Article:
And some office supply p0rn for Badger. This was, and I quote Primo, "the second best present ever." If I'd known he was so easy, I might've been tempted to skip the DS. (But, really? Nice call, Aunt D. Incredibly thoughtful and right on the money for my fussy little scribbler.)

THIS is what happens when you allow your child free rein with your camera. (That rat's-nest of hair? Me. The blondie next to me? We call him Oedipus.)

The whole POINT behind this post: my first cowl ever. Knitted for H's cousin's daughter who is in the Peace Corps in Jordan, where apparently they don't heat houses, ever. So, it's kind of cold. This should help keep her warm, and it keeps your hands free, without any fussy scarf knotting or whatever. Knit with James C. Brett Marble Chunky in Denim, on size 13 needles.

Liked the cowl so much, I immediately cast on a second, as a gift for Peg from The Palmyra Sliver, who is in town for work, and with whom I have dined and drunk beer two nights this week. She's lovely, and we felt as if we'd know each other forever. Which weirdly, we may have, as it turns out she lived six houses down from me on my little dead-end street in New Jersey for one year in high school. Knit with Malabrigo Twist in Sotobosque, on size 11 needles.

Unlike my Seg, I neglected to take any pictures whatsoever of said beerfests.

Tuesday, January 19, 2010

We have decided how sad it is for others that they cannot appreciate our genius.

Does anyone have any idea why I requested this from the library? At first I thought it was a mistake since I picked up Tracy Chevalier's Remarkable Creatures (more on this later) at the same time. But I don't think so -- it looks like a book I would like to read. But I have positively no recollection of requesting it or the faintest idea what prompted me to.

Anyone who tells you that bearing and rearing small children does not turn your brain to mush is a liar.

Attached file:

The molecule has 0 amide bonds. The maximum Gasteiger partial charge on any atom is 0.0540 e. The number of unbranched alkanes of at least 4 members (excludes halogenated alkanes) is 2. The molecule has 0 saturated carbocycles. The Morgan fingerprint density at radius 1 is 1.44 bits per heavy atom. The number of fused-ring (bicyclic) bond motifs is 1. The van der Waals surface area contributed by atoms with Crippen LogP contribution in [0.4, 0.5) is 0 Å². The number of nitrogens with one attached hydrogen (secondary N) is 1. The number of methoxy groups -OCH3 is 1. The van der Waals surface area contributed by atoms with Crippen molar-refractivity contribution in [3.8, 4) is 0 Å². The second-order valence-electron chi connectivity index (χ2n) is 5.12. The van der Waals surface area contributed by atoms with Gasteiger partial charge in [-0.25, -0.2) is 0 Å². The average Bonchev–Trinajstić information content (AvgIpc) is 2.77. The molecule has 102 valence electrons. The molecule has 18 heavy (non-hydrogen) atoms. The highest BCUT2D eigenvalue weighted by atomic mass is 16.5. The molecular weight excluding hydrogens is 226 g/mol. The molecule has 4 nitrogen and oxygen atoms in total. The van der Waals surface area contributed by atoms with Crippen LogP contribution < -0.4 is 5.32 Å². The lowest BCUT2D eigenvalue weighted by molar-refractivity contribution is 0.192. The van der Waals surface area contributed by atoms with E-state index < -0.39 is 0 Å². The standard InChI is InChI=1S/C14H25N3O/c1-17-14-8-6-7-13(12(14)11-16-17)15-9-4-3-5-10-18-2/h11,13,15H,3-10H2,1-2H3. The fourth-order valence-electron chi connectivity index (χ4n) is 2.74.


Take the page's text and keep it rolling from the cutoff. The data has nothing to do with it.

Friday, January 15, 2010

"Every day of her life she would be at some point damp, then drying, and for one solid time, wet."

She was not swimming for fun or exercise or habit. She had never joined a swimming team, not even in high school. It was like the air for her: she was amphibious.
“Wet,” from Passion and Affect, Laurie Colwin

Every Friday night of my childhood, with my aunt and brothers, I swam at a grotty little city YMCA. The water was dark green and murky, and you couldn’t see the bottom of the pool. Afterwards, we would struggle to pull jeans up wet legs and tuck our sopping hair into scratchy wool hats, and go home where my dad would make us big cups of hot tea with honey and lemon. After my aunt was mugged one Friday night coming out of the Y, we switched to a suburban YWCA and my aunt would take us to Wanamaker’s for some candy after swimming.

My Aunt K taught every single one of her numerous nieces, nephews, and smallfry relations to swim. Some of us took to it like, well, like fish to water. I took courses and swam races and qualified as a lifeguard; I feel as if I have been swimming for my whole life. I am as comfortable – possibly more so – in the water as I am on earth. In the water I feel sleek and strong and confident. Probably because in the water I AM. I can swim for an hour or two at a time. I think I must have been some sort of fish in a former life. Often I have wished for gills (a la Kevin Costner in "Waterworld"). How lovely would that be, to swoop and swim and stroke underwater without having to come up for air? Bliss.

I swam a slow, easy crawl, out to the float and past the markers. I felt my body move easily through the water. I was a fish, a whale, a creature that belonged in water. There was perfect sympathy between me and the lake…It was wonderful and terrible. I had never swum so well, I could not bear to stop. Life gives few moments of such ease…I was not going to stop. My happiness, for the moment, was boundless. I thought of Mr. Jacobowitz – I pretended he was swimming next to me like a big, friendly seal. I savored the silver taste of lake water in my mouth and swam, arm over arm, to the destination before me.
Geraldine Coleshares, in Goodbye Without Leaving - Laurie Colwin

At summer camp, we would get up at 5am to swim some mornings. (If you could churn out a half mile or a mile, you earned a badge and some serious street cred.) Often we were allowed to swim after evening vespers, too. This in addition to any lessons we had in the morning, and afternoon free swim. Sometimes, instead of the pool, we would take out the canoes and jump in the creek.

I swim outside, in the outdoor city pool or friends' pools. Four hundred miles inland, I yearn for the ocean, and when I am near it, I can't bear to not be IN it. I love swimming at the gym, where the pool is surrounded by windows, when it’s cold and snowy outside but warm and steamy inside.

When I am stressed or sad or angry or depressed or whatever, I get in the pool. I usually swim lap upon lap, front crawl, backstroke, breaststroke. I kickboard. I float. I dive. Chlorine cures most ills (including my yearly winter sinus infections). I emerge from the water cleansed, spent, and totally calm. Usually pretty happy, too.